Do-It-Yourself GPS Tracker and Manager

Jun 9, 2020

TL;DR: DIY GPS Tracker app bundle set.

I’m somewhat of a paranoid engineer. For example I go great lengths to protect my valuable assets. I use two factor authentication wherever I can and mostly hardware key / Authenticator App type, and I explicitly disable SMS based 2FA. I use bluetooth based trackers (Tile and Nut) to secure expensive laptops and cars. However bluetooth based trackers only work if an in-network device is in proximity with the protected assets.

Although desktop replacement laptops are often in the range of $2500-$4000, bluetooth trackers are small enough to easily conceal in a hard drive bay. A car can still cost a magnitude more than that, hence they deserve better protection. There are GPS trackers offered on the market, however they all lock you into their own ecosystem. On top of that the older models may rely on 2G and 3G mobile networks which are being phased out.

Since I’m a Google Fi subscriber I can order 4 data SIM cards without costing me any fixed monthly fees apart from the actual data costs. GPS location reporting won’t generate too much data though. After researching I decided to ditch the idea of a small custom device (could have been some Arduino or Raspberry Pi based one) and simply go with a used phone. Google Fi partially supports Motorola Moto g6 and I could get a carrier independent good condition one on eBay in the $30 price range. An Android phone will allow me to develop both the tracker (will run on the tracker Moto g6 device) and the manager (will run on my personal phone) app with familiar tools in a familiar ecosystem. The Moto g6 provides me with an Android 9 which is good enough.

I wanted to make both applications open source and also release them to the Google App Store. Besides that I wanted to avoid at all cost to touch any of the sensitive location data what the potential users may log. I choose Firestore as the applications’ database backend since it has very good Android support and offers off-line capability transparently out of the box. This can be useful if the protected asset goes through an area where there’s no data connection: the Firebase layer will automatically gather the reported GPS locations until the connection is restored, at which point it syncs them up to the Firestore.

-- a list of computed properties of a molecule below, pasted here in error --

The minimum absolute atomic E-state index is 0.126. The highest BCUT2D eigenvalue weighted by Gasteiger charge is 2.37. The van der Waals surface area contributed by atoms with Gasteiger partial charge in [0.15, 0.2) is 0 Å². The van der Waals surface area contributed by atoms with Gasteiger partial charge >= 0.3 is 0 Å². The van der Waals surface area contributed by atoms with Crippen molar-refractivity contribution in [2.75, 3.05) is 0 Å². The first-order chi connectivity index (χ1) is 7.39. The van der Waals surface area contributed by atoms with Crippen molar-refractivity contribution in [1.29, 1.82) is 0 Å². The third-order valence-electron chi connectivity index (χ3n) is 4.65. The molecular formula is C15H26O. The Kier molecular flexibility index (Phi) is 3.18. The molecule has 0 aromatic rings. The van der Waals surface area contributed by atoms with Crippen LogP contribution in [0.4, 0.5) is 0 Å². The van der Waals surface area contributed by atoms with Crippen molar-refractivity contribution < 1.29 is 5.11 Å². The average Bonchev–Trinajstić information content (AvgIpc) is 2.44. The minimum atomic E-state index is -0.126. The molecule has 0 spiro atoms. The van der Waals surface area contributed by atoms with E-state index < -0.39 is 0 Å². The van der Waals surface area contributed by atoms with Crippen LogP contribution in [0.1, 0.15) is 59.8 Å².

But as I mentioned I didn’t want to store the data on my own: here comes the Do It Yourself nature of the application bundle. The user has to have some degree of technical knowledge to set up their own Firebase project with the Firestore, and they’ll provision all their data there by themselves. This proved to be harder than I thought: every Firebase integration requires a Firebase project established and hard-coded. That project in our case becomes a dummy project and never receives any data; that project doesn’t even have any authentication method enabled. The user’s project and firestore needed to be configured at run-time, and that will act as a “secondary” Firestore. The app will communicate and perform operations only on this secondary project, however that is off the beaten path and everything which is like that needs extra hoops and effort to achieve.

My goal was to provide an open source solution where you manage and possess your own data. You could say that my solution is locked-in to Firebase, but you can export it any time. The bills you’ll receive for your Firebase project will be negligible, mostly $0 but not more than 5 cents per month.

My main intent is theft protection. All the device will need is constant power. It won’t be in an interactive setting though, so it’s important to make sure that in case of any crash or blitz the DIYGPSTracker would be able to restart on its own without any user interaction. Hence the reason I went with the Email + Password authentication method. From a security perspective the Google authentication would be better, but in case of a restart it could be stuck with a Sign-In dialog.

You must analyze your use-case and secure it down as much as possible. It’s beneficial to provide a fall-back solution in case of any failure. For each asset I created separate Google accounts representing a child (the manufacturing year of the cars as a birth year 2016 and 2017). The accounts related to the protected cars are then also managed by Google Family Link system. That could also provide an extra backup: in any case the DIYGPSTracker would fail, I could still request the location of the device using the Family Link manager app. It also provides a

Please visit DIYGPSTracker website for more information, links to the applications and their source codes. Feel free to test it, file any issues in the GitHub source repositories or even better: contribute with PRs.

Comments loading...